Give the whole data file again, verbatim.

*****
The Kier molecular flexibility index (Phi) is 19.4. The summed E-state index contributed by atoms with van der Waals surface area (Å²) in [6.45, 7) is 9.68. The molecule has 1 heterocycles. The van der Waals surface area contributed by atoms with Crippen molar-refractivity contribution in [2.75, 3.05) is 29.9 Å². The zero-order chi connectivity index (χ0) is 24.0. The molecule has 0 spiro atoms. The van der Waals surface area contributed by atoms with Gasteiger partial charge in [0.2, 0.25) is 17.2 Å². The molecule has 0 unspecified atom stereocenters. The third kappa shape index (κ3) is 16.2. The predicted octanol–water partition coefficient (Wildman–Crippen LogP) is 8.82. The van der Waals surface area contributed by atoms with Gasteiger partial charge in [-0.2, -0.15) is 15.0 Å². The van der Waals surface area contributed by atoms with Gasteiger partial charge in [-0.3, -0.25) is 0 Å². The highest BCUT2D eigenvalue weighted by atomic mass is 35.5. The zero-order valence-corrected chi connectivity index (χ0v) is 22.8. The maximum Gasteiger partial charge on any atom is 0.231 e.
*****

The Kier molecular flexibility index (Phi) is 19.4. The summed E-state index contributed by atoms with van der Waals surface area (Å²) in [6.45, 7) is 9.68. The molecule has 1 heterocycles. The van der Waals surface area contributed by atoms with Crippen molar-refractivity contribution in [2.75, 3.05) is 29.9 Å². The zero-order chi connectivity index (χ0) is 24.0. The molecule has 0 spiro atoms. The van der Waals surface area contributed by atoms with Gasteiger partial charge in [0.2, 0.25) is 17.2 Å². The molecule has 0 unspecified atom stereocenters. The third kappa shape index (κ3) is 16.2. The predicted octanol–water partition coefficient (Wildman–Crippen LogP) is 8.82. The van der Waals surface area contributed by atoms with Gasteiger partial charge in [-0.2, -0.15) is 15.0 Å². The van der Waals surface area contributed by atoms with Gasteiger partial charge in [-0.3, -0.25) is 0 Å². The highest BCUT2D eigenvalue weighted by atomic mass is 35.5. The zero-order valence-corrected chi connectivity index (χ0v) is 22.8. The maximum Gasteiger partial charge on any atom is 0.231 e.